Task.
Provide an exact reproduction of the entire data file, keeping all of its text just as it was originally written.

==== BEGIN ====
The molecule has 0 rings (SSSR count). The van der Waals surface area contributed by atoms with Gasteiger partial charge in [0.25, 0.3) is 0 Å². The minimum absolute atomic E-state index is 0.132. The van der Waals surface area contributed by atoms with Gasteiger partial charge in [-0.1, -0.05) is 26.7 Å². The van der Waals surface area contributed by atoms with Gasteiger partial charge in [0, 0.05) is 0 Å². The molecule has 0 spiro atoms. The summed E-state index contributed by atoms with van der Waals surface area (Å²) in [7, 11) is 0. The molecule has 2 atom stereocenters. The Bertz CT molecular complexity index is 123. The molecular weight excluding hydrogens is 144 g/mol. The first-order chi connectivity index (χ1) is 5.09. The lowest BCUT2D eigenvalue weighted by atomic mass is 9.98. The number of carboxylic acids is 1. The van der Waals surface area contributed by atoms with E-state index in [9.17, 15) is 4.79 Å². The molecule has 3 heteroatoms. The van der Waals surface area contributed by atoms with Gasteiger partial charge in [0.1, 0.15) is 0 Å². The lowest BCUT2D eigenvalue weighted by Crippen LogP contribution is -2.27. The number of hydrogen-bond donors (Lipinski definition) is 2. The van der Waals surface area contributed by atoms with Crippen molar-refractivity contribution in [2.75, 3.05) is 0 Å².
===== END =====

The molecule has 0 rings (SSSR count). The van der Waals surface area contributed by atoms with Gasteiger partial charge in [0.25, 0.3) is 0 Å². The minimum absolute atomic E-state index is 0.132. The van der Waals surface area contributed by atoms with Gasteiger partial charge in [-0.1, -0.05) is 26.7 Å². The van der Waals surface area contributed by atoms with Gasteiger partial charge in [0, 0.05) is 0 Å². The molecule has 0 spiro atoms. The summed E-state index contributed by atoms with van der Waals surface area (Å²) in [7, 11) is 0. The molecule has 2 atom stereocenters. The Bertz CT molecular complexity index is 123. The molecular weight excluding hydrogens is 144 g/mol. The first-order chi connectivity index (χ1) is 5.09. The lowest BCUT2D eigenvalue weighted by atomic mass is 9.98. The number of carboxylic acids is 1. The van der Waals surface area contributed by atoms with E-state index in [9.17, 15) is 4.79 Å². The molecule has 3 heteroatoms. The van der Waals surface area contributed by atoms with Gasteiger partial charge in [0.1, 0.15) is 0 Å². The lowest BCUT2D eigenvalue weighted by Crippen LogP contribution is -2.27. The number of hydrogen-bond donors (Lipinski definition) is 2. The van der Waals surface area contributed by atoms with Crippen molar-refractivity contribution in [2.75, 3.05) is 0 Å².